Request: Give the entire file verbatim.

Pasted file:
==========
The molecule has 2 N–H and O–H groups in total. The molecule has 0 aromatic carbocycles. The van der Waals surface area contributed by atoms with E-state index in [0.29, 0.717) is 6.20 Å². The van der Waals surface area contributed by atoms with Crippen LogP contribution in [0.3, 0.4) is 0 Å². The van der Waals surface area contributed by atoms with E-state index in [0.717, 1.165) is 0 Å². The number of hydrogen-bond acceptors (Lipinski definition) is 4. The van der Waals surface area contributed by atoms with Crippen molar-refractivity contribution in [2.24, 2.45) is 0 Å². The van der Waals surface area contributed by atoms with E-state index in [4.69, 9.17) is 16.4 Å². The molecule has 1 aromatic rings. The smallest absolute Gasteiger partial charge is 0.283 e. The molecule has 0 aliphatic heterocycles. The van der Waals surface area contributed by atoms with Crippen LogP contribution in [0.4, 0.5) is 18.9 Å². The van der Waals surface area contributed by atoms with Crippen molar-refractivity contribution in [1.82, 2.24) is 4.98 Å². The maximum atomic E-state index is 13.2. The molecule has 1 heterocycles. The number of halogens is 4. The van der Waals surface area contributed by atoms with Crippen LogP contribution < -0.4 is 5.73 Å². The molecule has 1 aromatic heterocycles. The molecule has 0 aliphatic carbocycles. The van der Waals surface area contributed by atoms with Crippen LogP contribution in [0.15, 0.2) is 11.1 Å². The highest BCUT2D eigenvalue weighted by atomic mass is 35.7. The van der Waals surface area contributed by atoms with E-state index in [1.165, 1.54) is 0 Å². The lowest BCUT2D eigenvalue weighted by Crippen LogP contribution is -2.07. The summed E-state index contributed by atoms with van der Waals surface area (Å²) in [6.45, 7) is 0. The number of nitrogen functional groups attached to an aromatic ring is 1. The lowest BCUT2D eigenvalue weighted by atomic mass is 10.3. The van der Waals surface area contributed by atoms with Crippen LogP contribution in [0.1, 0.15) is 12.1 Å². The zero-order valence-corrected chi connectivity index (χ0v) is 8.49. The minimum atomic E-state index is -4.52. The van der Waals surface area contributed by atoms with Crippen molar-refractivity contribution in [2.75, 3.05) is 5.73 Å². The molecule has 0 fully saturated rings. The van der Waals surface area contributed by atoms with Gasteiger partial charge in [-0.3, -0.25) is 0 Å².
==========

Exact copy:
The molecule has 2 N–H and O–H groups in total. The molecule has 0 aromatic carbocycles. The van der Waals surface area contributed by atoms with E-state index in [0.29, 0.717) is 6.20 Å². The van der Waals surface area contributed by atoms with Crippen LogP contribution in [0.3, 0.4) is 0 Å². The van der Waals surface area contributed by atoms with E-state index in [0.717, 1.165) is 0 Å². The number of hydrogen-bond acceptors (Lipinski definition) is 4. The van der Waals surface area contributed by atoms with Crippen molar-refractivity contribution in [2.24, 2.45) is 0 Å². The van der Waals surface area contributed by atoms with E-state index in [4.69, 9.17) is 16.4 Å². The molecule has 1 aromatic rings. The smallest absolute Gasteiger partial charge is 0.283 e. The molecule has 0 aliphatic heterocycles. The van der Waals surface area contributed by atoms with Crippen LogP contribution in [0.4, 0.5) is 18.9 Å². The van der Waals surface area contributed by atoms with Crippen molar-refractivity contribution in [1.82, 2.24) is 4.98 Å². The maximum atomic E-state index is 13.2. The molecule has 1 heterocycles. The number of halogens is 4. The van der Waals surface area contributed by atoms with Crippen LogP contribution < -0.4 is 5.73 Å². The molecule has 1 aromatic heterocycles. The molecule has 0 aliphatic carbocycles. The van der Waals surface area contributed by atoms with Crippen LogP contribution in [0.15, 0.2) is 11.1 Å². The highest BCUT2D eigenvalue weighted by atomic mass is 35.7. The van der Waals surface area contributed by atoms with E-state index in [1.165, 1.54) is 0 Å². The lowest BCUT2D eigenvalue weighted by Crippen LogP contribution is -2.07. The summed E-state index contributed by atoms with van der Waals surface area (Å²) in [6.45, 7) is 0. The number of nitrogen functional groups attached to an aromatic ring is 1. The lowest BCUT2D eigenvalue weighted by atomic mass is 10.3. The van der Waals surface area contributed by atoms with Crippen LogP contribution in [0.1, 0.15) is 12.1 Å². The zero-order valence-corrected chi connectivity index (χ0v) is 8.49. The minimum atomic E-state index is -4.52. The van der Waals surface area contributed by atoms with Crippen molar-refractivity contribution in [2.75, 3.05) is 5.73 Å². The molecule has 0 fully saturated rings. The van der Waals surface area contributed by atoms with Gasteiger partial charge in [-0.3, -0.25) is 0 Å².